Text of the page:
Two of the candidate Covid-19 vaccines that are currently being tested in humans are recombinant adenovirus vaccines, one being developed by the CanSino Biological and the Beijing Institute of Biotechnology in China and the other by the University of Oxford in the UK and the British big pharma AstraZeneca.
While some recombinant vaccines are on the market, adenovirus-based vaccines are new. Often used as vectors for gene therapy, a problem with adenoviruses is that they are common in the environment so many people have pre-existing immunity to human adenoviruses, which can reduce their efficacy.
DNA and RNA vaccines – the start of a new era?
Over the last two decades, since the completion of the human genome project, there has been a revolution in next-generation sequencing and genomics. More recently, there has been a dramatic increase in the number of cancer therapies being developed to target the immune system. These two factors combined have led to the development of innovative vaccines based on DNA and RNA.
Notably, before the Covid-19 pandemic began, most DNA and RNA vaccines in development were designed to target cancer, but things have changed dramatically in the last couple of months.
One big advantage of both DNA- and RNA-based vaccines is that they can be developed much more quickly than conventional vaccines. DNA vaccines are more stable than RNA, if less easy to deliver, and they do not need to be kept cool like some other vaccines.
No DNA or RNA vaccines are yet on the market to protect humans from infections, but there is an approved DNA vaccine on the market to protect horses against West Nile virus.
US biotech Inovio Pharmaceuticals, which specializes in DNA vaccines for cancer and infectious diseases, is testing a vaccine candidate to protect against Covid-19. Indeed, the company recently announced it has completed phase I enrolment and will release initial results from the trial in June.
The company’s process involves inserting a small piece of the virus DNA into a circular piece of bacterial DNA called a plasmid, which becomes the basis of the DNA vaccine. Once injected, the vaccine causes cells in the patient to produce a coronavirus protein called ‘spike,’ training the immune system to detect this protein in real infections.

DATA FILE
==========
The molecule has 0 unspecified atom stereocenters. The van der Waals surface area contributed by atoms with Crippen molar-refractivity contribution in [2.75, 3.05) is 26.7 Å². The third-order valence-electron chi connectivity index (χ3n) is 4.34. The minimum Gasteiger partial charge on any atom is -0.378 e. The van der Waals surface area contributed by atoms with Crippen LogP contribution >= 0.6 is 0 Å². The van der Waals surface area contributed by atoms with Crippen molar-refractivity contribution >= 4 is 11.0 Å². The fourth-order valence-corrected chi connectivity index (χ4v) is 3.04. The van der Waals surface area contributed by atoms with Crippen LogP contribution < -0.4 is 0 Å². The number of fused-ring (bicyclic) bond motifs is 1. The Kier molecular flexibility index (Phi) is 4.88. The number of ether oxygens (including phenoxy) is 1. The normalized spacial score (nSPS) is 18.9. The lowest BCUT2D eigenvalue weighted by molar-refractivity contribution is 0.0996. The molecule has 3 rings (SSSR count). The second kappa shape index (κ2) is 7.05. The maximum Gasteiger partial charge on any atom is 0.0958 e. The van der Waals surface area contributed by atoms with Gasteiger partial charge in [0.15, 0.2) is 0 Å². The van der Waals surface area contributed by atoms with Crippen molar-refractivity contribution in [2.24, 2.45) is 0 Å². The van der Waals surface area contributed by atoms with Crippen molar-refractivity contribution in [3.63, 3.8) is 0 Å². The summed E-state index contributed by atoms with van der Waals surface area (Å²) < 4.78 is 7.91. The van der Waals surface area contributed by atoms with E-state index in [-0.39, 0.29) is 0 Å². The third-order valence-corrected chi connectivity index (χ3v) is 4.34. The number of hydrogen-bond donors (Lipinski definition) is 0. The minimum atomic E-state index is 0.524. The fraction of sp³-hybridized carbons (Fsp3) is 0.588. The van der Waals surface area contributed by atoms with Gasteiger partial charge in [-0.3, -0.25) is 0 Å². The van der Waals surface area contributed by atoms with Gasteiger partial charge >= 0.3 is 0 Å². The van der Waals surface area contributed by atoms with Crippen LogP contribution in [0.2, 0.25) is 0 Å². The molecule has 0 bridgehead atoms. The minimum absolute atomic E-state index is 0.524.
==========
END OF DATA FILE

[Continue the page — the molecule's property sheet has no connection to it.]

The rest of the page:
Since before the arrival of Covid-19, Inovio has been developing another DNA vaccine to protect against a similar coronavirus to SARS-CoV-2 that is responsible for Middle East Respiratory Syndrome (MERS). Kate Broderick, Senior Vice President of R&D at Inovio, thinks this prior experience with MERS will stand the firm in good stead to develop a successful vaccine.
“We have a huge amount of clinical experience in the infectious disease space,” she said. “Because we have the leading MERS vaccine candidate, we have an enormous amount of positive data both in animals and in humans with a coronavirus vaccine.”
Broderick added that the MERS vaccine provided 100% protection to monkeys in a preclinical study and recently showed initial signs of generating immunity to MERS in the blood of human study participants in the US and Korea.
The Swedish OPENCORONA consortium is also developing a DNA vaccine for Covid-19 but is taking a slightly different approach according to Matti Sällberg, a professor at the Karolinska Institute in Stockholm – one of the partners in the group.
“We’re doing the basic science first, and looking at developing a vaccine that’s more future-proof than the ones currently in clinical trials, which are all based on the spike protein,” he told me.
“We’re basically making a synthetic whole virus vaccine… We’re starting out with the DNA vaccine, but we’re going to look at different delivery techniques to see what’s best. The reason why we’re starting out with the DNA vaccine is that it’s very rapid.”
Two of the Covid-19 vaccine trials now running in human volunteers are using messenger RNA (mRNA) vaccines – one run by US-based Moderna and one by German BioNTech. CureVac, another German biotech, is also developing an mRNA vaccine for Covid-19 and plans to start human trials in June.